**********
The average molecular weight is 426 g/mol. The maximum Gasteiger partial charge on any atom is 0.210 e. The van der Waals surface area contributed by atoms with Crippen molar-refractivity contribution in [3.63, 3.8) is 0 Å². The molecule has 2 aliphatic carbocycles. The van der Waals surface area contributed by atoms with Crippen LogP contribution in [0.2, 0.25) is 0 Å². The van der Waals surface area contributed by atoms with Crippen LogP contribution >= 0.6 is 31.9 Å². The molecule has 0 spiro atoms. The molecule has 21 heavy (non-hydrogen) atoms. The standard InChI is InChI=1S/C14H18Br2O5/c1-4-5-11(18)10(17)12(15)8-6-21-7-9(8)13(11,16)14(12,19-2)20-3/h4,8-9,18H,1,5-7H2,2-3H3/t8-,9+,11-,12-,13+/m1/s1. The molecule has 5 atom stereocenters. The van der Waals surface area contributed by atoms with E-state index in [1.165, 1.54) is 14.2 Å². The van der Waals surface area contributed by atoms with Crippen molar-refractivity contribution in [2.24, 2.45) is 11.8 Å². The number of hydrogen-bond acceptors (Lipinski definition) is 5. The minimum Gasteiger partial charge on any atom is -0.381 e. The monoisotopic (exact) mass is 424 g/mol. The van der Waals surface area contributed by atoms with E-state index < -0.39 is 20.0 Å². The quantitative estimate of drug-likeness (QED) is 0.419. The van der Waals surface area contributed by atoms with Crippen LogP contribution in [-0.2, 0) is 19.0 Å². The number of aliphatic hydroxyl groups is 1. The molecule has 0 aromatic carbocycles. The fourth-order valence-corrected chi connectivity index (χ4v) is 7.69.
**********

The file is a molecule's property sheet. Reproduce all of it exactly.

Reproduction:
The average molecular weight is 426 g/mol. The maximum Gasteiger partial charge on any atom is 0.210 e. The van der Waals surface area contributed by atoms with Crippen molar-refractivity contribution in [3.63, 3.8) is 0 Å². The molecule has 2 aliphatic carbocycles. The van der Waals surface area contributed by atoms with Crippen LogP contribution in [0.2, 0.25) is 0 Å². The van der Waals surface area contributed by atoms with Crippen LogP contribution >= 0.6 is 31.9 Å². The molecule has 0 spiro atoms. The molecule has 21 heavy (non-hydrogen) atoms. The standard InChI is InChI=1S/C14H18Br2O5/c1-4-5-11(18)10(17)12(15)8-6-21-7-9(8)13(11,16)14(12,19-2)20-3/h4,8-9,18H,1,5-7H2,2-3H3/t8-,9+,11-,12-,13+/m1/s1. The molecule has 5 atom stereocenters. The van der Waals surface area contributed by atoms with E-state index in [1.165, 1.54) is 14.2 Å². The van der Waals surface area contributed by atoms with Crippen molar-refractivity contribution in [2.24, 2.45) is 11.8 Å². The number of hydrogen-bond acceptors (Lipinski definition) is 5. The minimum Gasteiger partial charge on any atom is -0.381 e. The monoisotopic (exact) mass is 424 g/mol. The van der Waals surface area contributed by atoms with E-state index < -0.39 is 20.0 Å². The quantitative estimate of drug-likeness (QED) is 0.419. The van der Waals surface area contributed by atoms with Crippen LogP contribution in [-0.2, 0) is 19.0 Å². The number of aliphatic hydroxyl groups is 1. The molecule has 0 aromatic carbocycles. The fourth-order valence-corrected chi connectivity index (χ4v) is 7.69.